What is the Cervical Screening Test (CST)?
The cervical screening test replaced the Pap smear test in 2017. It detects cancer-causing types of human papillomavirus (HPV) in a sample of cells taken from the cervix.
The National Cervical Screening Program recommends that women and people with a cervix aged 25–74 have a cervical screening test once every five years.
As of 1 July 2022, there are two ways to have a Cervical Screening Test. You can choose to:
- collect your own sample; or
- have a healthcare provider collect your sample
Understanding the Cervical Screening Test
HPV is the virus that causes most abnormal cervical cell changes and cervical cancers. Many people will have HPV and never know, as there are usually no symptoms.
There are many types of HPV and most are cleared by the body within one to two years.
If the body does not clear HPV, it can cause abnormal cervical cell changes. If left undetected and/or untreated, these changes can develop into cervical cancer.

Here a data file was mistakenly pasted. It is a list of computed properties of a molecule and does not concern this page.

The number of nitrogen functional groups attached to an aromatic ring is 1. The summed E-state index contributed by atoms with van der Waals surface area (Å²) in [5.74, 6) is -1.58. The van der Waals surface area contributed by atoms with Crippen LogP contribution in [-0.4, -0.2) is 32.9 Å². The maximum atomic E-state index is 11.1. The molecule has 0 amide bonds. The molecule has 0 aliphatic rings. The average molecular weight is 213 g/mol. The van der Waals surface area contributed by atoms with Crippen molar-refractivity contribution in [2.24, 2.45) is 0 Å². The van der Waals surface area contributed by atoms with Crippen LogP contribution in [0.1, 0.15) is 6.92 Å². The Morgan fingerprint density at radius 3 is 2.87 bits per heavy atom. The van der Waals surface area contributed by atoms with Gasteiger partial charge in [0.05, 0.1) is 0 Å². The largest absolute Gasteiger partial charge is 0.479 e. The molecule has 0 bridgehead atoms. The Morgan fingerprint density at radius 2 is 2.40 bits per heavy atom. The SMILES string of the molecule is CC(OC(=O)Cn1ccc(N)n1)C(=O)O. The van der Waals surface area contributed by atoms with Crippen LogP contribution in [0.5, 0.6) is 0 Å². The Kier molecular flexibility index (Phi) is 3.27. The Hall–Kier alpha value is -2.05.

The Pap smear test used to look for abnormal cells in the cervix, while the cervical screening test looks for HPV infection. The new test for HPV can identify women and people with a cervix who could be at risk of cervical cancer earlier than the Pap test could.
Your two options for cervical screening
Want to find out when your next Cervical Screening Test is due?
Your healthcare provider will be able to tell you when you’re next due, or you can contact the National Cancer Screening Register (NCSR). The NCSR is a confidential database of cervical test results. The NCSR allows you to